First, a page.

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Author Topic: Powder Charges  (Read 2743 times)

762

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Powder Charges
« on: February 20, 2010, 11:29:40 pm »
It is time for me to present myself as stupid for the question, which has bugged me for some time.   :hide

As I understand it, propellant charges in a cartridge rely on a mix of burn duration/rate and force, which act upon a bullet with certain pressures for a certain amount of time.  My question is this:  Why is it that even modern cartridge designs have such a large charge?  Can these burn durations and forces not be replicated in a smaller form?  As I understand, burn duration relies heavily on surface area of the propellant, can fine powder propellants (fine as flour) not be used? 

Please, educate this poor fool.
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    JesseL

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    Re: Powder Charges
    « Reply #1 on: February 21, 2010, 12:00:03 am »
    There's a tricky balance between the mass of the powder charge, the burn rate of the particular powder, and the pressure generated.

    A few things to keep in mind:
    Regardless of the burn rate, most powders will make a pretty similar amount of gas for a given mass of powder.
    Higher pressures increase the effective burn rate of all powders.
    Bullet velocity is dependent not on peak pressure, but upon the area under the pressure curve. Pressure equals acceleration, but the duration of acceleration is just as important.

    If you were to use a really fine powder, it burn rate would be increased of course. That increased burn rate would result in higher peak pressures, which would necessitate a smaller mass of powder to keep pressures low enough for safety. The smaller mass of powder would produce a smaller volume of gas. In essence the pressure curve would peak very quickly as all the powder burned, but it would taper off again just as quickly. You would get a very short pressure spike with less area under the curve than you would achieve with a slower burning powder.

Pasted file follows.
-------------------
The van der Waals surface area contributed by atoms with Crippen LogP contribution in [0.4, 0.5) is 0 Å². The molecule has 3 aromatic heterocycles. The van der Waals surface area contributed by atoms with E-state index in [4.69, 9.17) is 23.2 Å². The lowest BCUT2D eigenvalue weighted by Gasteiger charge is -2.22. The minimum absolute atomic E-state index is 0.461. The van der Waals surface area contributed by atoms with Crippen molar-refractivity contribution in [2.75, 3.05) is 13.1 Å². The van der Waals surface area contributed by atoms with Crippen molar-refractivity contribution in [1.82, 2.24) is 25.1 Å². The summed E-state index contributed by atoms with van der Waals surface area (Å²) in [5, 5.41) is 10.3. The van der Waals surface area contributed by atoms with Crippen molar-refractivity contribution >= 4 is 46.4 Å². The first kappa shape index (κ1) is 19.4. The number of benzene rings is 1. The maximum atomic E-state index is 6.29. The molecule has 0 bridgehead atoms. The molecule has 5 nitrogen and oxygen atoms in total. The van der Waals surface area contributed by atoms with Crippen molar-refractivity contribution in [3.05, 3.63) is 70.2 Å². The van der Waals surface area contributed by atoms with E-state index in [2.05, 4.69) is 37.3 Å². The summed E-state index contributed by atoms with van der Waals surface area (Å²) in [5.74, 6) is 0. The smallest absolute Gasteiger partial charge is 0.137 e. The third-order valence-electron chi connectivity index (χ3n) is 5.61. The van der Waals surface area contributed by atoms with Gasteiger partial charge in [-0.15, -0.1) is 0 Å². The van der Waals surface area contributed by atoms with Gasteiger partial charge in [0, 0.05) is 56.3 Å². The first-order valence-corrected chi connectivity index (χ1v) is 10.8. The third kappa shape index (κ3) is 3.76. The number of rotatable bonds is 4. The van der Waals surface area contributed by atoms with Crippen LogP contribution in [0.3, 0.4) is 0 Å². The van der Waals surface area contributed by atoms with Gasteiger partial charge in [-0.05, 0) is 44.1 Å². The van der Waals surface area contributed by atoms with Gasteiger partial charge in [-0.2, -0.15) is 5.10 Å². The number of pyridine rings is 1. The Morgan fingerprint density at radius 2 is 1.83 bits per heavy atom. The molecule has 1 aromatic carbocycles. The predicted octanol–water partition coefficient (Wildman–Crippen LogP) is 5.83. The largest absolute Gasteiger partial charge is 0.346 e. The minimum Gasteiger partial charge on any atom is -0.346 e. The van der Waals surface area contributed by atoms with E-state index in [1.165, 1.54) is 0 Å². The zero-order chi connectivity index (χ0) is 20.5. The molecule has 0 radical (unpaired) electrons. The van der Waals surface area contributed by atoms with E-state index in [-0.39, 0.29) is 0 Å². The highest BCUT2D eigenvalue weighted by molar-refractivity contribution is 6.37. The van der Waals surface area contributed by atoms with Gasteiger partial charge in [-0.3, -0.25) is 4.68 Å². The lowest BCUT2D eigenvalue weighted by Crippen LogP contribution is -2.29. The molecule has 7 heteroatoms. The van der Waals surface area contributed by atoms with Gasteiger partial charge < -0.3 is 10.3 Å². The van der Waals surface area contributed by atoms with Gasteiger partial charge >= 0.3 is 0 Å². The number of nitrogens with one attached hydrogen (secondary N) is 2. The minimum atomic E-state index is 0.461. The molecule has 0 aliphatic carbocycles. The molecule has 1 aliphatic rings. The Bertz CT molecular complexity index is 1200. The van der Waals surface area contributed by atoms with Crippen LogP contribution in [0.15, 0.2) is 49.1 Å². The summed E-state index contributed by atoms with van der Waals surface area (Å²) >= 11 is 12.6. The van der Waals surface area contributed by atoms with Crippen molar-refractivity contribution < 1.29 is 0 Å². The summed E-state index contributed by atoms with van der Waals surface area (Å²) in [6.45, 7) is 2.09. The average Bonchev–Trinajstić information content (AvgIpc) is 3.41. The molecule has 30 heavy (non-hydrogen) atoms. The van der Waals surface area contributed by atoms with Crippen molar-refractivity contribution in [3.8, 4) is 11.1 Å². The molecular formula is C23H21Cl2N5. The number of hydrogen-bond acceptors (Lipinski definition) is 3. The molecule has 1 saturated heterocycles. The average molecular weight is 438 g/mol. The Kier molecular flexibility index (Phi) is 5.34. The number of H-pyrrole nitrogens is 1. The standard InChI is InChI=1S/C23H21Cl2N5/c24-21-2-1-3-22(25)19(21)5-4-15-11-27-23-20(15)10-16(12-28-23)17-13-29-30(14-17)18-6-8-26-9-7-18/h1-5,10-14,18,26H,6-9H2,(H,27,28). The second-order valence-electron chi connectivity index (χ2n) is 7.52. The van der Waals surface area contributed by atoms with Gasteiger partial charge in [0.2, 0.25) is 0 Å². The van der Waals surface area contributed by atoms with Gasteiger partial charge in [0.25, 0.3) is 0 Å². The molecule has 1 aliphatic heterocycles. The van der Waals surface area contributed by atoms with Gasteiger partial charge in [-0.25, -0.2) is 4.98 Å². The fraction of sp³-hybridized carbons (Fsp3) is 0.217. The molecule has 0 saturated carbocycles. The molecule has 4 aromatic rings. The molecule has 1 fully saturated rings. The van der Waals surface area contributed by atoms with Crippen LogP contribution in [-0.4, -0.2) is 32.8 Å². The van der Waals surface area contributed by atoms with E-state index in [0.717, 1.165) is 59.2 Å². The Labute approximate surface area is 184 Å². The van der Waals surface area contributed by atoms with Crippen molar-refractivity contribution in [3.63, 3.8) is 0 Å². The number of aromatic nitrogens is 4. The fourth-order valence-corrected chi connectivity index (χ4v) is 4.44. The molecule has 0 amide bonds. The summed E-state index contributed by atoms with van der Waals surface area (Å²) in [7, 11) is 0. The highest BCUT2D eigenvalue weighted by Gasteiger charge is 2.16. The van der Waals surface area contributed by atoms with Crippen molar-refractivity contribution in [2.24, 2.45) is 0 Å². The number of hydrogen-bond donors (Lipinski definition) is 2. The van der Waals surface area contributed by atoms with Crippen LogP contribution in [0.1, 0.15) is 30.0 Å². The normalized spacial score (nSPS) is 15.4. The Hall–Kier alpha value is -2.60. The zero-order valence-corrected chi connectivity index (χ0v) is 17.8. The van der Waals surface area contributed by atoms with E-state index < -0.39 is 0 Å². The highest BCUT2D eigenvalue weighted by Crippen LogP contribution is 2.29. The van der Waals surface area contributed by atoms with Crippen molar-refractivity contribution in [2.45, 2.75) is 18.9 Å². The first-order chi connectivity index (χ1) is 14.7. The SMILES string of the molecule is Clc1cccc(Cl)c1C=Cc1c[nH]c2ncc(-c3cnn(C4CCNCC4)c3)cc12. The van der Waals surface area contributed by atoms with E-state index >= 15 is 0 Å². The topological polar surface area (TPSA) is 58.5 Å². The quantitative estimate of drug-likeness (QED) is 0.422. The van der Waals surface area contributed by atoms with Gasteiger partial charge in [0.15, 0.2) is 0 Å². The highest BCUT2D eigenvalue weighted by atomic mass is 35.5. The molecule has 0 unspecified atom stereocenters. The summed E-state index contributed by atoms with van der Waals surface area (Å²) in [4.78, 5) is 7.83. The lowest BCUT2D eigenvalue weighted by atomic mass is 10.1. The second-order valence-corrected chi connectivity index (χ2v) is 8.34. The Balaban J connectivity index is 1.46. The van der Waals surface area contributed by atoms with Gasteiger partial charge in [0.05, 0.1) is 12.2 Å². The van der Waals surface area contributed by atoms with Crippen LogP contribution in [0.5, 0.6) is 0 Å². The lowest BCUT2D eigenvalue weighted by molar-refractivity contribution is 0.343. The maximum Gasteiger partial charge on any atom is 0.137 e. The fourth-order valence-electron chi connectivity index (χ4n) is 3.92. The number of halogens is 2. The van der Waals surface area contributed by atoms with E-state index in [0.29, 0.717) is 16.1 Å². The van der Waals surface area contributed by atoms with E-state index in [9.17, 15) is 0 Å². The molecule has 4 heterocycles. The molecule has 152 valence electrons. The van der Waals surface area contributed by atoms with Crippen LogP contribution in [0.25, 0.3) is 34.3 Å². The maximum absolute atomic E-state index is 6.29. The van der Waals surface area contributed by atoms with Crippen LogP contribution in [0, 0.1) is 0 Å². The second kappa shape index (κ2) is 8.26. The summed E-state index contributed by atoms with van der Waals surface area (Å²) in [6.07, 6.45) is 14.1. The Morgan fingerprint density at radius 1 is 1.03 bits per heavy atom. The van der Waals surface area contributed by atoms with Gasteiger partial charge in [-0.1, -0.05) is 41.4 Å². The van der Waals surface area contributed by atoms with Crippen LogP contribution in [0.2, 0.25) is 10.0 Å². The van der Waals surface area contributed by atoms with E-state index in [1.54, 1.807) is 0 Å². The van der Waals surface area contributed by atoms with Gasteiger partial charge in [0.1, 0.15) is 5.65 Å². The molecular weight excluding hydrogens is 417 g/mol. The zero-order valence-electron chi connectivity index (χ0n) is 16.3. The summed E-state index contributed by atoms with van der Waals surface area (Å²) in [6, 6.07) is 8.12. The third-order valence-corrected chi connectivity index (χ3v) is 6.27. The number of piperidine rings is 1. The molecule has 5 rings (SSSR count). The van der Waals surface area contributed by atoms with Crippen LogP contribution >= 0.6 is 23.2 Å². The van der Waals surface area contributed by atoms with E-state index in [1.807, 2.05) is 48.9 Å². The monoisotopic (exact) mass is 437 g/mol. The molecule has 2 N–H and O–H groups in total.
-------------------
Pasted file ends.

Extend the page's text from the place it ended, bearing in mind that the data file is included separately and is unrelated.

If you did the opposite and used a coarser, slower powder; the peak pressure would drop. This would allow you to add more powder to bump up the peak pressure again. Pressure would build slightly slower than with the fast powder, but still fairly quickly. After peaking, the pressure curve would taper off more slowly due to the greater gas volume being produced by the larger mass of powder. The pressure curve would have more area under it and the bullet would end up going faster.

    The highest velocities are usually seen with the powder that is just fast enough to reach the limit of safe peak pressure with a fully packed case.

    Now, there are variations in the powder mass/gas volume ratios for different powders and the powder manufacturers are working on new powders with higher ratios (which is how some new rounds manage to achieve the velocity numbers that they do), but hopefully the above explanation gives some idea of why things work they way they do.